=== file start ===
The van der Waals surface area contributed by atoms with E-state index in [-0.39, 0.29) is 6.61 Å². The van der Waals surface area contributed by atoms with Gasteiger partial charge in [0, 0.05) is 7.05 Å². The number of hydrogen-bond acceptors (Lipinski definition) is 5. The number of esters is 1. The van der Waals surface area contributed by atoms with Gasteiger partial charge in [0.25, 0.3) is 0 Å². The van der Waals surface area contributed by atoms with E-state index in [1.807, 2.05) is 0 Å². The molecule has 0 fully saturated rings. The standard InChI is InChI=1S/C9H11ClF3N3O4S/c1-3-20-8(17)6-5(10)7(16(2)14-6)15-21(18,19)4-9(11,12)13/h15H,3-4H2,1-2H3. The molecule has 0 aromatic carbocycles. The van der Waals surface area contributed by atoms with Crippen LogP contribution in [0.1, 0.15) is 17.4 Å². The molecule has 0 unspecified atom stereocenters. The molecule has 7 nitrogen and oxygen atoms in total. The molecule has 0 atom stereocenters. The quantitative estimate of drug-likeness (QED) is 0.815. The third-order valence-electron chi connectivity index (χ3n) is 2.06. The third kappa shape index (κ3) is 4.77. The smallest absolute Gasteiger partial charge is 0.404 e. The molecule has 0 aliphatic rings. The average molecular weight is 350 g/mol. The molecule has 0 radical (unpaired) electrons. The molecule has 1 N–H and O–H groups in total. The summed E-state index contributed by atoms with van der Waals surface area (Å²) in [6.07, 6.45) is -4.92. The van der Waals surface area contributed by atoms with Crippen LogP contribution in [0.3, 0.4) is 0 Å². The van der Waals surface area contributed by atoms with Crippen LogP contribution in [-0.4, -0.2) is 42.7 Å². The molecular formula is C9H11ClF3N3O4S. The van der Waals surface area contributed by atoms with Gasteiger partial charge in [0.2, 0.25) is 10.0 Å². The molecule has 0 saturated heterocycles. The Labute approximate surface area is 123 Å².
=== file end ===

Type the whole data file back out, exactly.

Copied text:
The van der Waals surface area contributed by atoms with E-state index in [-0.39, 0.29) is 6.61 Å². The van der Waals surface area contributed by atoms with Gasteiger partial charge in [0, 0.05) is 7.05 Å². The number of hydrogen-bond acceptors (Lipinski definition) is 5. The number of esters is 1. The van der Waals surface area contributed by atoms with Gasteiger partial charge in [0.25, 0.3) is 0 Å². The van der Waals surface area contributed by atoms with E-state index in [1.807, 2.05) is 0 Å². The molecule has 0 fully saturated rings. The standard InChI is InChI=1S/C9H11ClF3N3O4S/c1-3-20-8(17)6-5(10)7(16(2)14-6)15-21(18,19)4-9(11,12)13/h15H,3-4H2,1-2H3. The molecule has 0 aromatic carbocycles. The van der Waals surface area contributed by atoms with Crippen LogP contribution in [0.1, 0.15) is 17.4 Å². The molecule has 0 unspecified atom stereocenters. The molecule has 7 nitrogen and oxygen atoms in total. The molecule has 0 atom stereocenters. The quantitative estimate of drug-likeness (QED) is 0.815. The third-order valence-electron chi connectivity index (χ3n) is 2.06. The third kappa shape index (κ3) is 4.77. The smallest absolute Gasteiger partial charge is 0.404 e. The molecule has 0 aliphatic rings. The average molecular weight is 350 g/mol. The molecule has 0 radical (unpaired) electrons. The molecule has 1 N–H and O–H groups in total. The summed E-state index contributed by atoms with van der Waals surface area (Å²) in [6.07, 6.45) is -4.92. The van der Waals surface area contributed by atoms with Crippen LogP contribution in [0.3, 0.4) is 0 Å². The van der Waals surface area contributed by atoms with Crippen LogP contribution in [-0.4, -0.2) is 42.7 Å². The molecular formula is C9H11ClF3N3O4S. The van der Waals surface area contributed by atoms with Gasteiger partial charge in [0.2, 0.25) is 10.0 Å². The molecule has 0 saturated heterocycles. The Labute approximate surface area is 123 Å².